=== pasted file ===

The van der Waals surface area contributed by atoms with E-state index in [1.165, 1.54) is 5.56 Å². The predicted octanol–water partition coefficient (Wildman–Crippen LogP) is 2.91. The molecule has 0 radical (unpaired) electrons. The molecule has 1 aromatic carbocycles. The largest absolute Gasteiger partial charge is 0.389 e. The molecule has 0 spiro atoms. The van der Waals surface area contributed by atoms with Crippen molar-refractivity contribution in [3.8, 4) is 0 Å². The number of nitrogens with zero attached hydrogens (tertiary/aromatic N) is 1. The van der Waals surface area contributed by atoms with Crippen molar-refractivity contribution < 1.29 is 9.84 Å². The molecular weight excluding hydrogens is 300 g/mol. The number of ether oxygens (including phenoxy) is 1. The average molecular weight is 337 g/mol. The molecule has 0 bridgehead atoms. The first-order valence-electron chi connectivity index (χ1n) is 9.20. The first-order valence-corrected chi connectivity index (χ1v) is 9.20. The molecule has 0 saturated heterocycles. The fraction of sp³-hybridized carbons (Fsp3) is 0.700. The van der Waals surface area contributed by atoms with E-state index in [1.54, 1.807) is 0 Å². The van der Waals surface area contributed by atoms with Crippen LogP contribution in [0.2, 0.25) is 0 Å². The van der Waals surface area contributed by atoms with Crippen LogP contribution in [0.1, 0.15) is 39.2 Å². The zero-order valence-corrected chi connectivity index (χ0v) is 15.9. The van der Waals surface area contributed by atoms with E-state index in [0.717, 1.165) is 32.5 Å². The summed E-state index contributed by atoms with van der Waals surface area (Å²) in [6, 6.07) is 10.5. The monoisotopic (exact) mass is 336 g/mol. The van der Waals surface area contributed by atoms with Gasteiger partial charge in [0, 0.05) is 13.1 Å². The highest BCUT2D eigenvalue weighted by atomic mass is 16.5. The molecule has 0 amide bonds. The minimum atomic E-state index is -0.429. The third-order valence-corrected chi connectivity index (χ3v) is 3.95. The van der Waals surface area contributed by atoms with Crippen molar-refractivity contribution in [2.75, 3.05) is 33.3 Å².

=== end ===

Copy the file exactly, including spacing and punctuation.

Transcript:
The van der Waals surface area contributed by atoms with E-state index in [1.165, 1.54) is 5.56 Å². The predicted octanol–water partition coefficient (Wildman–Crippen LogP) is 2.91. The molecule has 0 radical (unpaired) electrons. The molecule has 1 aromatic carbocycles. The largest absolute Gasteiger partial charge is 0.389 e. The molecule has 0 spiro atoms. The van der Waals surface area contributed by atoms with Crippen molar-refractivity contribution in [3.8, 4) is 0 Å². The number of nitrogens with zero attached hydrogens (tertiary/aromatic N) is 1. The van der Waals surface area contributed by atoms with Crippen molar-refractivity contribution < 1.29 is 9.84 Å². The molecular weight excluding hydrogens is 300 g/mol. The number of ether oxygens (including phenoxy) is 1. The average molecular weight is 337 g/mol. The molecule has 0 bridgehead atoms. The first-order valence-electron chi connectivity index (χ1n) is 9.20. The first-order valence-corrected chi connectivity index (χ1v) is 9.20. The molecule has 0 saturated heterocycles. The fraction of sp³-hybridized carbons (Fsp3) is 0.700. The van der Waals surface area contributed by atoms with E-state index in [1.54, 1.807) is 0 Å². The van der Waals surface area contributed by atoms with Crippen LogP contribution in [0.2, 0.25) is 0 Å². The van der Waals surface area contributed by atoms with Crippen LogP contribution in [0.1, 0.15) is 39.2 Å². The zero-order valence-corrected chi connectivity index (χ0v) is 15.9. The van der Waals surface area contributed by atoms with E-state index in [0.717, 1.165) is 32.5 Å². The summed E-state index contributed by atoms with van der Waals surface area (Å²) in [6, 6.07) is 10.5. The monoisotopic (exact) mass is 336 g/mol. The van der Waals surface area contributed by atoms with Gasteiger partial charge in [0, 0.05) is 13.1 Å². The highest BCUT2D eigenvalue weighted by atomic mass is 16.5. The molecule has 0 amide bonds. The minimum atomic E-state index is -0.429. The third-order valence-corrected chi connectivity index (χ3v) is 3.95. The van der Waals surface area contributed by atoms with Crippen molar-refractivity contribution in [2.75, 3.05) is 33.3 Å².